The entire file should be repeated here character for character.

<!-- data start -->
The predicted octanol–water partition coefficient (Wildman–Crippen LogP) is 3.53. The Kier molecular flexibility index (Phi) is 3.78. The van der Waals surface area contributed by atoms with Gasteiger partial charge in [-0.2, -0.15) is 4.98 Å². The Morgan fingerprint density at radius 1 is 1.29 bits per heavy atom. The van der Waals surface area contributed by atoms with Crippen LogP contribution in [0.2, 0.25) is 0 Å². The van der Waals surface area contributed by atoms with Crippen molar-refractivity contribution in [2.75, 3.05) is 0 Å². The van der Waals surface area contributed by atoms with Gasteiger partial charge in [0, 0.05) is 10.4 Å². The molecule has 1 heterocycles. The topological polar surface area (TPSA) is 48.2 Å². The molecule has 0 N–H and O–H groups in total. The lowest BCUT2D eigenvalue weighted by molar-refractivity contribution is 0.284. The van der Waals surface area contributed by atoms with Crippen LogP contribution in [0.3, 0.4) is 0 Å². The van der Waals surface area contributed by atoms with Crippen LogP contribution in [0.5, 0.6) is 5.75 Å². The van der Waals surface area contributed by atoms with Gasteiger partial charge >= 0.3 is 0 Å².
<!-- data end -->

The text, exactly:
The predicted octanol–water partition coefficient (Wildman–Crippen LogP) is 3.53. The Kier molecular flexibility index (Phi) is 3.78. The van der Waals surface area contributed by atoms with Gasteiger partial charge in [-0.2, -0.15) is 4.98 Å². The Morgan fingerprint density at radius 1 is 1.29 bits per heavy atom. The van der Waals surface area contributed by atoms with Crippen LogP contribution in [0.2, 0.25) is 0 Å². The van der Waals surface area contributed by atoms with Crippen molar-refractivity contribution in [2.75, 3.05) is 0 Å². The van der Waals surface area contributed by atoms with Gasteiger partial charge in [0, 0.05) is 10.4 Å². The molecule has 1 heterocycles. The topological polar surface area (TPSA) is 48.2 Å². The molecule has 0 N–H and O–H groups in total. The lowest BCUT2D eigenvalue weighted by molar-refractivity contribution is 0.284. The van der Waals surface area contributed by atoms with Crippen LogP contribution in [0.3, 0.4) is 0 Å². The van der Waals surface area contributed by atoms with Crippen LogP contribution in [0.5, 0.6) is 5.75 Å². The van der Waals surface area contributed by atoms with Gasteiger partial charge >= 0.3 is 0 Å².